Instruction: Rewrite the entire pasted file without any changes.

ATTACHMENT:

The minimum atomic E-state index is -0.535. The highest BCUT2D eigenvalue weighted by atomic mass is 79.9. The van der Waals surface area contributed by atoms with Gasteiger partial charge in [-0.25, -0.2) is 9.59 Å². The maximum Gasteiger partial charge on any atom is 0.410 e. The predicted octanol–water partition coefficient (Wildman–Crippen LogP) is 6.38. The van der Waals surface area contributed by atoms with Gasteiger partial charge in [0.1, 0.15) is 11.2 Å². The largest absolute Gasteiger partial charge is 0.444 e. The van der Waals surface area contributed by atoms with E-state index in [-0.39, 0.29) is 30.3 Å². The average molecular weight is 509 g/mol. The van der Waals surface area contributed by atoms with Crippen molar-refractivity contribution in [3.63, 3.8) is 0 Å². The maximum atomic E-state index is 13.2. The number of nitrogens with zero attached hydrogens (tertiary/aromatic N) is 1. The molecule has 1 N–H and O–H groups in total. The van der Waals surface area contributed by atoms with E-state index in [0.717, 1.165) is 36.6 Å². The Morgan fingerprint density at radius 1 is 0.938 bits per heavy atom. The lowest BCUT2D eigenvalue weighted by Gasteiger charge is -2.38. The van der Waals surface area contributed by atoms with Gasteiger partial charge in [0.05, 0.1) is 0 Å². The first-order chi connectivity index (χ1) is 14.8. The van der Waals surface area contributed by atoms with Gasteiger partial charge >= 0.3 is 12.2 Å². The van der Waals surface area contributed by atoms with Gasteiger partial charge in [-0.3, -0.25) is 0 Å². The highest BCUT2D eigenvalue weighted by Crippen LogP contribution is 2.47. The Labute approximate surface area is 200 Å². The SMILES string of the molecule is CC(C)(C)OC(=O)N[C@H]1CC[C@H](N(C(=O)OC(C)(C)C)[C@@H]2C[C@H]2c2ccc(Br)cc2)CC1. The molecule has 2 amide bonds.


The minimum atomic E-state index is -0.535. The highest BCUT2D eigenvalue weighted by atomic mass is 79.9. The van der Waals surface area contributed by atoms with Gasteiger partial charge in [-0.25, -0.2) is 9.59 Å². The maximum Gasteiger partial charge on any atom is 0.410 e. The predicted octanol–water partition coefficient (Wildman–Crippen LogP) is 6.38. The van der Waals surface area contributed by atoms with Gasteiger partial charge in [0.1, 0.15) is 11.2 Å². The largest absolute Gasteiger partial charge is 0.444 e. The van der Waals surface area contributed by atoms with E-state index in [-0.39, 0.29) is 30.3 Å². The average molecular weight is 509 g/mol. The van der Waals surface area contributed by atoms with Crippen molar-refractivity contribution in [3.63, 3.8) is 0 Å². The maximum atomic E-state index is 13.2. The number of nitrogens with zero attached hydrogens (tertiary/aromatic N) is 1. The molecule has 1 N–H and O–H groups in total. The van der Waals surface area contributed by atoms with E-state index in [0.717, 1.165) is 36.6 Å². The Morgan fingerprint density at radius 1 is 0.938 bits per heavy atom. The lowest BCUT2D eigenvalue weighted by Gasteiger charge is -2.38. The van der Waals surface area contributed by atoms with Gasteiger partial charge in [0.05, 0.1) is 0 Å². The first-order chi connectivity index (χ1) is 14.8. The van der Waals surface area contributed by atoms with Gasteiger partial charge >= 0.3 is 12.2 Å². The van der Waals surface area contributed by atoms with Gasteiger partial charge in [-0.3, -0.25) is 0 Å². The highest BCUT2D eigenvalue weighted by Crippen LogP contribution is 2.47. The Labute approximate surface area is 200 Å². The SMILES string of the molecule is CC(C)(C)OC(=O)N[C@H]1CC[C@H](N(C(=O)OC(C)(C)C)[C@@H]2C[C@H]2c2ccc(Br)cc2)CC1. The molecule has 2 amide bonds.